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The Supercommittee’s Dueling Budgets
Democrats and Republicans unveil two very different proposals.


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Andrew Stiles

This week, Democratic and Republican members of the so-called “supercommittee” unveiled competing deficit-reduction proposals, both of which were subsequently rejected by the other side. The details are still a bit rough, but here’s a brief rundown:

The Democratic plan — between $2.5 and $3 trillion in deficit reduction over ten years:

— $1.3 trillion in new taxes ($800 billion from letting the Bush tax rates expire on high income earners).

● $600 billion in savings from Medicare, Medicaid, and other health-care spending.

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● $250 billion in savings from other mandatory spending.

● $400 billion in discretionary-spending cuts (half defense, half non-defense).

● $300 billion in new spending, paid for in lower interest rates thanks to the reduced deficit, as well as savings from the military drawdowns in Iraq and Afghanistan.

The Republicans’ plan — between $2 trillion and $2.2 trillion in deficit reduction over ten years:

● $640 billion in new revenues (no new taxes, but about $440 billion from increased fees and adjustments to health-care premiums and $200 billion from projected economic growth as a result of revenue-neutral tax reform).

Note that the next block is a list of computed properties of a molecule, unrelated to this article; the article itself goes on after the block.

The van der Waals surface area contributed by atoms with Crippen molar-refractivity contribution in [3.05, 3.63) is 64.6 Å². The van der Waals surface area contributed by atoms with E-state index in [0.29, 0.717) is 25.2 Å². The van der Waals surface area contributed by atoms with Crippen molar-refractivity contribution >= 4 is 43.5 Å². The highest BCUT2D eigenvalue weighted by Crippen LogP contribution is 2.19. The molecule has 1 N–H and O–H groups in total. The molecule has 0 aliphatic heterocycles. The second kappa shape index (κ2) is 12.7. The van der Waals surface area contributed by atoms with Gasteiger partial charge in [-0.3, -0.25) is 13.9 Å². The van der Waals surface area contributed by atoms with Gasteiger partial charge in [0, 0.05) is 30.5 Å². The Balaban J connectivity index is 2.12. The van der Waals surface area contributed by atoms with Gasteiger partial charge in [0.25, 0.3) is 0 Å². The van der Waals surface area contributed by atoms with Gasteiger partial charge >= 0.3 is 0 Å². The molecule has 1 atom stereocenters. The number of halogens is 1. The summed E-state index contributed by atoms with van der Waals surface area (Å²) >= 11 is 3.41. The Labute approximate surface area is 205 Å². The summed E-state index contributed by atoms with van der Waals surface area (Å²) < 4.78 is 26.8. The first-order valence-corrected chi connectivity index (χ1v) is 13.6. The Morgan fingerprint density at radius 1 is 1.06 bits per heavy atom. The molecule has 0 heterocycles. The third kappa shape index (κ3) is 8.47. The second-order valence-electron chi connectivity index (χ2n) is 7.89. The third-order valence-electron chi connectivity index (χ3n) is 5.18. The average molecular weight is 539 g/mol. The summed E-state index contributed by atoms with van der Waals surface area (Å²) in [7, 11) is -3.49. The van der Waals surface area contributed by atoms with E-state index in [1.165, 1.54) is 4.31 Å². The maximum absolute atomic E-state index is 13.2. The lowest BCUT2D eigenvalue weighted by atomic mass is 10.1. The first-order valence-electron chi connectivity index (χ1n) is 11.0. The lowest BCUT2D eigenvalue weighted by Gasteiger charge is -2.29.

● $800 billion in savings from Medicare, Medicaid, and other health-care spending.

● $400 billion in savings from other mandatory spending.

● $250 billion in discretionary spending and reduced personnel costs.

● No new spending.

The twelve-member panel has until November 23 to come up with at least $1.2 trillion in deficit reduction, which Congress must then vote on before Christmas. Since its formation, as called for in the August deal to raise the debt ceiling, the supercommittee has operated largely behind close doors. The leaked plans signal that negotiations are entering the final stretch of what is sure to be another contentious showdown over federal spending.

As I wrote earlier this week, the major ratings agencies will be keeping a close eye on Congress over the next couple of months. If the supercommittee fails to hit the $1.2 trillion target or fails to agree on a plan altogether, or even if there is a plan and Congress shows itself to be hopelessly dysfunctional in its effort to pass it, Wall Street analysts have warned that another downgrade of the country’s credit rating is in the offing.

House speaker John Boehner (R., Ohio), who along with Senate majority leader Harry Reid (D., Nev.) has become increasingly involved in the supercommittee’s deliberations, rejected the Democratic proposal, telling reporters that the proposed tax increases were unacceptable.

“This is the same number that was in the president’s budget, the same number that I don’t know if they found any Democrats in the House and Senate to vote for,” Boehner said. “And so, I don’t think it’s a reasonable number.”



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